Necromancy. Dead magic. The prophecy of the exhumed body. Every time I bake, it feels like I'm communing with my past, a wayward child that's running too fast for his own feet. Simple simmering, trying to remember the last time I just sat or ate something healthy. Gentle boiling, trying to remember if my grandmother's name was Norma or Lily. Patiently waiting, trying to remember when the last time I hugged someone.
This week it felt like a dark moon hung over San Antonio. I felt a sort of reverse-gravity in the pit of my stomach. The air was thinner, the sunlight hit asphalt in garish hues of motor oil that looked like blood. Tasted it in my mouth. I bit my lip too hard. I bit my tongue more than once. It made me feel shaky and I couldn't fall asleep, I kept hearing car alarms and wailing trains in the distance. It used to be coyotes.
Necromancy. When an ex-boyfriend comes back into your life and he isn't so much a ghost as he is a warm body. A warm body that feels rotten and you can't quite place his presence anywhere. Uncomfortable, the same sense of nausea you felt when you overheard at your grandmother's funeral, "The mortician did a good job with the make-up." (Her name was Ruth). He shouldn't be here in the new life.
Necromancy. The tangy smell of jam on burnt toast. How easily we remember things through smell. How some flowers smell like carrion and it attracts insects with hummingbird wings. It all looks so perfect until you start to breathe. I remember three smells from my childhood: my mother's Dr. Pepper chapstick, the foam on the top of the Diet Cokes I'd pour for my dad, and hot cast iron with its burn crisps of old corn bread stuck on the edges.
This week I kicked the wall in my bathroom because I ran out of things to say. I wasn't sorry for it. I went to Home Depot and spend $17. It's a large splotch of grey where my foot caved in. I couldn't find the words to describe all the anger I had, built up over five years. I broke a wall with my foot and there's still bits of plaster stuck to the sole of my shoe. Every step is a little dustier, small motes of my anger trail after me onto the tile at work. They settle into the hardwood floor of my apartment, into scratches where we pushed the couch on its side and it left long marks a half inch deep. A nail that stuck out of the leg, bent at an angle. "It could have poked your eye out."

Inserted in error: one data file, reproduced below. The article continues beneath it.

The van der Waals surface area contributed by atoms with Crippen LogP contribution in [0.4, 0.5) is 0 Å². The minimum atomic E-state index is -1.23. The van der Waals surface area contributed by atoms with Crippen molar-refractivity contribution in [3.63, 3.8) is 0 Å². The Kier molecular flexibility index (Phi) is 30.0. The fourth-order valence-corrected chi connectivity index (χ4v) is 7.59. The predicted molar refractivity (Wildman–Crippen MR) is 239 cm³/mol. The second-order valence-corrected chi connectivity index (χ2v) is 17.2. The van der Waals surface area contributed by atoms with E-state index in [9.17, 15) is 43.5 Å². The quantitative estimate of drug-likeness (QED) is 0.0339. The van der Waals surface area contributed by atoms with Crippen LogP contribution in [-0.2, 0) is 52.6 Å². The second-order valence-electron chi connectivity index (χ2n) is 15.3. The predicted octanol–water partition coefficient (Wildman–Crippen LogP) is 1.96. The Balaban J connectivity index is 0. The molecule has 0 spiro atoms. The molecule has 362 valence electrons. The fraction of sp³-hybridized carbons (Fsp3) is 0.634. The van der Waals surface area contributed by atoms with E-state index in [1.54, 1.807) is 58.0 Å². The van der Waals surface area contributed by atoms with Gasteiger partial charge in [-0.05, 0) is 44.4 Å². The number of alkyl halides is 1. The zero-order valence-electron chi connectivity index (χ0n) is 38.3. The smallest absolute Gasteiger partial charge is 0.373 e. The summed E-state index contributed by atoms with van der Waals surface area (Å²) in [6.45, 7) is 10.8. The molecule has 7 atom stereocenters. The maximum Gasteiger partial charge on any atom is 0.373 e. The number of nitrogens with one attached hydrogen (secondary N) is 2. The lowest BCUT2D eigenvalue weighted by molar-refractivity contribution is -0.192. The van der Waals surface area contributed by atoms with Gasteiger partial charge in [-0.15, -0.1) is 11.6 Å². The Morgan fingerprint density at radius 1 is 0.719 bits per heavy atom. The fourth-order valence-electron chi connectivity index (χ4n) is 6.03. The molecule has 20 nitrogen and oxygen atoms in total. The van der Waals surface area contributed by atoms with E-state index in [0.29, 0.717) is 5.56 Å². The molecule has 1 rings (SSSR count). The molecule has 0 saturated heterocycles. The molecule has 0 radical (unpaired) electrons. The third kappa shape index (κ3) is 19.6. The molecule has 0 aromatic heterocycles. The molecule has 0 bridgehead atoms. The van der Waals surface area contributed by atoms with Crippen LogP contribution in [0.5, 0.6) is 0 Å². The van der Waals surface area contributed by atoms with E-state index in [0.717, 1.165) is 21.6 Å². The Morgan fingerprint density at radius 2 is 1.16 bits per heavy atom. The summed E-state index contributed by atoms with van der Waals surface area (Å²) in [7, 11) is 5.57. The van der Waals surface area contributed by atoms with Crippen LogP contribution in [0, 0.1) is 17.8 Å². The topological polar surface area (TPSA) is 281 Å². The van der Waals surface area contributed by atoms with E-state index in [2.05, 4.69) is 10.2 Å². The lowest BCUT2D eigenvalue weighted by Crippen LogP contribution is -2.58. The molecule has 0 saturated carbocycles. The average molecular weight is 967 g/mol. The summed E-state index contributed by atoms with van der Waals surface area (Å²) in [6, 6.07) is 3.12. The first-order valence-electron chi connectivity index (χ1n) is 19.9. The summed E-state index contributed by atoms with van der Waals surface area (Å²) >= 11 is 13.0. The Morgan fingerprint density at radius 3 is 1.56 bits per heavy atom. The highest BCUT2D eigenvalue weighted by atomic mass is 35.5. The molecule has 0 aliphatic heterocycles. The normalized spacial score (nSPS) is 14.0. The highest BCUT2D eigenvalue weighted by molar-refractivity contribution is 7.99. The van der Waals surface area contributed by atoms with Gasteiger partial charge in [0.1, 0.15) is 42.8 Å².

This week I brought memories back to life, a form of magic through baking. The shamanism of sense memory and mixing bowls. The smell of old fruit, blackberries I picked from bramble on my uncle's farm. Burnt cornbread on the stovetop to cool. A large glass of Diet Coke that hisses as the carbonation dies. I used to shuck the corn for dinner, put the silk in a Wal-mart plastic bag for the chickens. I made a cake with these kind of memories, this brand of necromancy.
Cornmeal Cake with Sweet Corn Topping and Quick Berry Jam
Ingredients for the Cake:
- 1 1/4 cups all-purpose flour
- 1/2 cup yellow cornmeal
- 2 teaspoons baking powder
- 1 teaspoon salt
- 1 cup plus 2 tablespoons sugar, and 1/4 cup for sprinkling
- 1/2 cup buttermilk
- 2 large eggs
- 7 tablespoons unsalted butter, melted, plus some to grease skillet
Ingredients for the Sweet Corn Topping:
- 2 cups heavy cream
- 2 ears of corn, kernels cut and cobs whole
- 1/4 cup confectioner's sugar
- 2 teaspoon vanilla
Ingredients for the Quick Berry Jam
- 1 pint blackberries
- 1 pint raspberries
- 1 cup sugar
- 2 tablespoons clover honey
- 1 lemon, zested and juiced
- 1/4 teaspoon dried lavender
- Sachet of gelatin
- pinch of salt
- The night before, heat cream and corn kernels and cob in a saucepan. Allow to simmer for four minutes. Let steep overnight.
- Further, make the jam by macerating berries in sugar and honey and allowing to stand in a saucepan for ten minutes.
- Bring mixture to a simmer, berries will break and slowly release their juices. Allow to simmer for 12 minutes.
- Add lemon juice and zest and lavender. Stir gentle and continue to simmer.
- In a small bowl, pour in gelatin. Add 2 tablespoons of water to gelatin and allow to bloom for six minutes. Once stiffened, spoon into jam and stir gently to break down the bloom.
- Take off heat and allow to rest for several minutes (it will start to thicken). When a little cooled, place in a heatproof container and refrigerate overnight.
- When ready to bake, preheat oven to 375 degrees. Butter a 10-inch cast iron skillet and set aside.
- In a large bowl, whisk together flour, cornmeal, baking powder, salt, and 1 cup plus 2 tablespoons sugar.
- In another bowl, whisk together buttermilk, eggs, and melted butter.
- Pour over flour mixture, whisking to combine.
Pour batter into skillet and bake 45 minutes on middle rack
While cake bakes, strain cream mixture into the bowl of a stand mixer. Discard corn remnants. Whip cream on medium-high until peaks form. Add remaining topping ingredients. Set aside.
Allow cake to cool and then invert.
Assemble cake by adding a layer of jam, and top with the whipped cream mixture.
Think about home while eating it and enjoy.
I want to finally give a shout-out to Kristyn over at Laite Atelier for no other reason than she has been a wonderful, interesting, and talented person I met this week.